LA PAZ (Reuters) - Bolivian security forces clashed on the streets of La Paz with supporters of unseated president Evo Morales on Wednesday, firing tear gas to clear crowds who hurled rocks and set fires in a test to Bolivia’s new interim leader.
With Morales thousands of miles away in Mexico City after he resigned under pressure on Sunday, crowds of his supporters carrying colorful flags and banners marched in the capital while his party’s lawmakers looked to unseat Jeanine Anez, the Senate vice-president who stepped in on Tuesday.
Anez, 52, said she wanted elections as soon as possible and denied a coup had taken place against leftist leader and newly-exiled Morales, who hinted he could return to Bolivia.
Morales’ 14-year socialist rule ended in violent protests and recriminations after rising pressure over accusations of vote rigging in the Oct. 20 election. But he struck a defiant tone from Mexico where he is seeking asylum.
“If my people ask, we’re ready to go back. We’ll return sooner or later ... to pacify Bolivia,” he said at a news conference in Mexico City.
Anez, who has already overhauled some of Morales’ policies, faces a challenge from lawmakers of Morales’ Movement for Socialism (MAS) party, who have a majority in parliament and have threatened a rival session to nullify her presidency.
The religious conservative arrived to take on her new role carrying a bible in a symbolic break from indigenous leader Morales. She has already recognized Venezuelan opposition leader Juan Guaido over Morales ally President Nicolas Maduro.
Anez was forced to declare herself president after legislators from the MAS party boycotted her swearing in. She instead invoked a constitutional clause as the next person in line for succeeding the president.
But Morales’ loyalists say that move was illegal because Congress did not formally accept Morales’ resignation, and tried to hold a counter meeting on Wednesday.
Large numbers of police around the central Plaza Murillo in La Paz appeared to block MAS lawmakers, including former Senate head Adriana Salvatierra, from entering the government building.
Salvatierra had resigned publicly but said on Wednesday that her resignation letter had not been formally accepted. “I’m still a senator,” Salvatierra told journalists.
Police also fired tear gas in the city center to break up crowds after thousands of Morales supporters marched into La Paz from nearby El Alto, many carrying the colorful “Wiphala” flags of regional indigenous groups.
Many previously marginalized indigenous groups saw their power and affluence rise significantly under Morales, a former coca grower who was Bolivia’s first indigenous president.
Bolivia’s Attorney General says there have been at least seven fatalities in the 23 days of conflict, including in the cities of La Paz, Santa Cruz and Cochabamba.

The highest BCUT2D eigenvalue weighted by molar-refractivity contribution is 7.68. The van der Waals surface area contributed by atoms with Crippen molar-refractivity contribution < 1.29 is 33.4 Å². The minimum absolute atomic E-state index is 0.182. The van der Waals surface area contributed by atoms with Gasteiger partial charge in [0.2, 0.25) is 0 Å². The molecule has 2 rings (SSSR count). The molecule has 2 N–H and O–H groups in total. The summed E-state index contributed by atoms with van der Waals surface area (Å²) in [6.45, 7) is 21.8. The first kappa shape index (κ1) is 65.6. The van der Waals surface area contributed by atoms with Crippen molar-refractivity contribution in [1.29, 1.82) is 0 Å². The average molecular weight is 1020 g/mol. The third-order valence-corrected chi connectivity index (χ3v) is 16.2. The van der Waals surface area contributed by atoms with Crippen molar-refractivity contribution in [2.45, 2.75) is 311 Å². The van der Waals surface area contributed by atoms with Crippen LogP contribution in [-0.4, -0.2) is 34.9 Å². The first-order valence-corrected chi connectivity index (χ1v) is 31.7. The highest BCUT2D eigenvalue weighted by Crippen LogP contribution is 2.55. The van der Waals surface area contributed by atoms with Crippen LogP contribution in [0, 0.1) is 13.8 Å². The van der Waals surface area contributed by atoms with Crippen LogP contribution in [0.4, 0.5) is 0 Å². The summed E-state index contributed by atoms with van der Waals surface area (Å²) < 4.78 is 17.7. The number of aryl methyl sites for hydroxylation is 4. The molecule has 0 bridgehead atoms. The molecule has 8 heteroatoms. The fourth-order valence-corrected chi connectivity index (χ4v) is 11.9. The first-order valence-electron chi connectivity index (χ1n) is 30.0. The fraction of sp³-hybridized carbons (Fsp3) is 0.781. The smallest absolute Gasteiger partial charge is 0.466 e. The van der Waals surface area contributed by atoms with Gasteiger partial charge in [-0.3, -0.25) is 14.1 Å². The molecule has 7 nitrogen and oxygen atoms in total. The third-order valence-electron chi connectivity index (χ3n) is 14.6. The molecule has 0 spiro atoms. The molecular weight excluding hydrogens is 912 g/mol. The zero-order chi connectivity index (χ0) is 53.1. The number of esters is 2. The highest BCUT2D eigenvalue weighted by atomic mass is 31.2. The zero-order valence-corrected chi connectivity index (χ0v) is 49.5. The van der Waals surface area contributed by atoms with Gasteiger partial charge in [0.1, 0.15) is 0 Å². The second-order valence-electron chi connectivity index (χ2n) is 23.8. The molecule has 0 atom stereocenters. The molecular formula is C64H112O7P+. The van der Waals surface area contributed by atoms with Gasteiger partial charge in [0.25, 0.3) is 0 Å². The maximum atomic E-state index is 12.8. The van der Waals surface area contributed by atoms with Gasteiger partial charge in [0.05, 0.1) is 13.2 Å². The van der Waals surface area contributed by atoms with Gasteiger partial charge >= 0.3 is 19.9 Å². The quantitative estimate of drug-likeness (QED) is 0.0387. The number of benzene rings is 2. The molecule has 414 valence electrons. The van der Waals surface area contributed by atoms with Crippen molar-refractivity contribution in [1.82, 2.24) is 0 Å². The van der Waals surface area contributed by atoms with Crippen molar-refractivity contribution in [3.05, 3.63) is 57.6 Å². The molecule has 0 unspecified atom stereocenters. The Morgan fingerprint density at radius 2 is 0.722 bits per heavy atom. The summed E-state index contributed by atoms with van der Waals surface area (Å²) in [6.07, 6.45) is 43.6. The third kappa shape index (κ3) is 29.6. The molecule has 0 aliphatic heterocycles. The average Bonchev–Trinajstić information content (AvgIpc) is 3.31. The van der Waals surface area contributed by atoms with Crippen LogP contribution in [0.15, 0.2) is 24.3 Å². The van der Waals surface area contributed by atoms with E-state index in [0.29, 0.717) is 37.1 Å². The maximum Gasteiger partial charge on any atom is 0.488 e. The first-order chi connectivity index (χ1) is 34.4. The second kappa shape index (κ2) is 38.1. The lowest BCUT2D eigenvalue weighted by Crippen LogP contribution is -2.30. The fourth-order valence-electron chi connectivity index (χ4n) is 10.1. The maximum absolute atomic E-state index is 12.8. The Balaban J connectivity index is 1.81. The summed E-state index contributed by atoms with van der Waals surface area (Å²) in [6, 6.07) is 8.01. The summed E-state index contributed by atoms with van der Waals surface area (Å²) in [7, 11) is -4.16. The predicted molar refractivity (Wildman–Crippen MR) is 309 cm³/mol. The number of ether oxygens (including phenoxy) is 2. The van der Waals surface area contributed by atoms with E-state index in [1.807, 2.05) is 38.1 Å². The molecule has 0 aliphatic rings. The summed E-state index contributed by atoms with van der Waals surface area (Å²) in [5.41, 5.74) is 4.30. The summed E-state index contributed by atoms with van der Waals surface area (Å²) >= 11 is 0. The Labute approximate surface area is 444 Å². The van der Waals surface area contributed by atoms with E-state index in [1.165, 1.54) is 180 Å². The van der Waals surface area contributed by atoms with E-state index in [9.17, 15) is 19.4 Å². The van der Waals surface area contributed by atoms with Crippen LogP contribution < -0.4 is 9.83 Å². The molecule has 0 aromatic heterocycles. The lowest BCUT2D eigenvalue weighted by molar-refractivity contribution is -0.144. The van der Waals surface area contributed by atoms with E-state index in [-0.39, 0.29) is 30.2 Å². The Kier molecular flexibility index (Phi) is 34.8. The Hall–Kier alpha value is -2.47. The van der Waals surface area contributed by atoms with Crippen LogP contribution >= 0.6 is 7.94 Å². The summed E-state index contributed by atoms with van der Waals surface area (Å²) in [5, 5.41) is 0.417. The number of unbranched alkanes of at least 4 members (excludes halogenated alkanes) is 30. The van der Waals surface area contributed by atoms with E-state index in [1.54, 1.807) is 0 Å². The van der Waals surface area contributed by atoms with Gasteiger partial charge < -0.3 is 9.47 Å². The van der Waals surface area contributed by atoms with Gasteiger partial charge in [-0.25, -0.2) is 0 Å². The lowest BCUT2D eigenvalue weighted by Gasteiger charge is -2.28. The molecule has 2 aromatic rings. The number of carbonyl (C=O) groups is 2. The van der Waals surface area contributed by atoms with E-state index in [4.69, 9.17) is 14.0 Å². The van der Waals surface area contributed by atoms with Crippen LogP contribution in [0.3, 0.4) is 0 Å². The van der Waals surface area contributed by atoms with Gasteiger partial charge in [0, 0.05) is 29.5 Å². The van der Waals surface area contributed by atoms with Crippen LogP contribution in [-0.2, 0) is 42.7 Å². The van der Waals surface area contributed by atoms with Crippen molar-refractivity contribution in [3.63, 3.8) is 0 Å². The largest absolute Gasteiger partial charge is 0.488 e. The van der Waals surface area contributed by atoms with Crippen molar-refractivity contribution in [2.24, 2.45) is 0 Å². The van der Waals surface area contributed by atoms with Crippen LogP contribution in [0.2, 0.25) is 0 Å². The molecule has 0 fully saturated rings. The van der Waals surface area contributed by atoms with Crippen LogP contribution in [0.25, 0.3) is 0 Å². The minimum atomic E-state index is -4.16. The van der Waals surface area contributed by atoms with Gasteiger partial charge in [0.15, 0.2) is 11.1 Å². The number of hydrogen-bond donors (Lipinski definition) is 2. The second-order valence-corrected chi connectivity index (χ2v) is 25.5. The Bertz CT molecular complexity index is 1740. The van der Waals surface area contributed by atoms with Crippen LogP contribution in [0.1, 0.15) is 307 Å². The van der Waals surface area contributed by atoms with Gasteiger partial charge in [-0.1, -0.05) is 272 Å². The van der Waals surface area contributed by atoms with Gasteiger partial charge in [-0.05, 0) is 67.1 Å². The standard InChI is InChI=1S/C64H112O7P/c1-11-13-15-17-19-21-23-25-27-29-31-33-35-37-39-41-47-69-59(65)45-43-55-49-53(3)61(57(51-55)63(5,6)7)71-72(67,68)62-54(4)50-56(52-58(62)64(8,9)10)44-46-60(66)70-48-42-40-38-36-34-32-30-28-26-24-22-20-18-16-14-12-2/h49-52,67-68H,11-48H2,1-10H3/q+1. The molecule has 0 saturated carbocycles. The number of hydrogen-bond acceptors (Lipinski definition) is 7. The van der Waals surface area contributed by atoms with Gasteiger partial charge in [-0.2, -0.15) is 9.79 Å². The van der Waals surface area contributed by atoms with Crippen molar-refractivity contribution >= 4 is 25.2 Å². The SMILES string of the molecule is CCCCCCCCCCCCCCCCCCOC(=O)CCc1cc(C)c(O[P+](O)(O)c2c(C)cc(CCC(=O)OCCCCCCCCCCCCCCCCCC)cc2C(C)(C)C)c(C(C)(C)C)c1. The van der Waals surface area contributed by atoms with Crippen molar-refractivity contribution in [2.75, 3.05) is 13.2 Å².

People in La Paz were split on Anez. “She does not represent the people, but the big elites, the society that has money but does not represent the poor,” said bread seller Ruth Moscoso.
Others cheered Anez taking over the interim role and hoped it would bring stability after weeks of protests.
“It seems she is going to act in a fair way and will get us out of this mess,” Jose Clarens said on his way to a market.
At the government palace, where Anez later unveiled her core team of ministers, she said she planned to call elections “in the shortest possible time.”
“I now call for a peaceful and democratic transition, revoking the conditions that had made us into a totalitarian country,” Anez said.
In 48 hours of turmoil at the weekend, mutinous police climbed on station buildings and joined marches, allies deserted Morales, the Washington-based Organization of American States (OAS) declared his re-election was manipulated, and the military urged him to quit.
International reaction to the crisis is divided. Left-wing allies echoed Morales’ allegations of a coup and others cheered his resignation as good for democracy.
Conservative-led Brazil, Colombia and Britain congratulated Anez. A U.S. official said Washington would “look forward to working with her and Bolivia’s other civilian authorities as they arrange free and fair elections as soon as possible.”
Anti-Morales protesters say the pressure built on him to a point of no return with increasing evidence of election tampering and that he had gone against the will of the people by seeking a fourth term when he lost a 2016 referendum on changing the constitution to allow him to run again.
But Morales promised to keep up the political fight. He attacked the OAS audit of the election and later said the “coup” was a U.S.-led political conspiracy.
Reporting by Gram Slattery, Daniel Ramos, Miguel Lo Bianco and Monica Machicao in La Paz and Diego Ore in Mexico City; Writing by Adam Jourdan; Editing by Andrew Cawthorne, Rosalba O'Brien and Grant McCool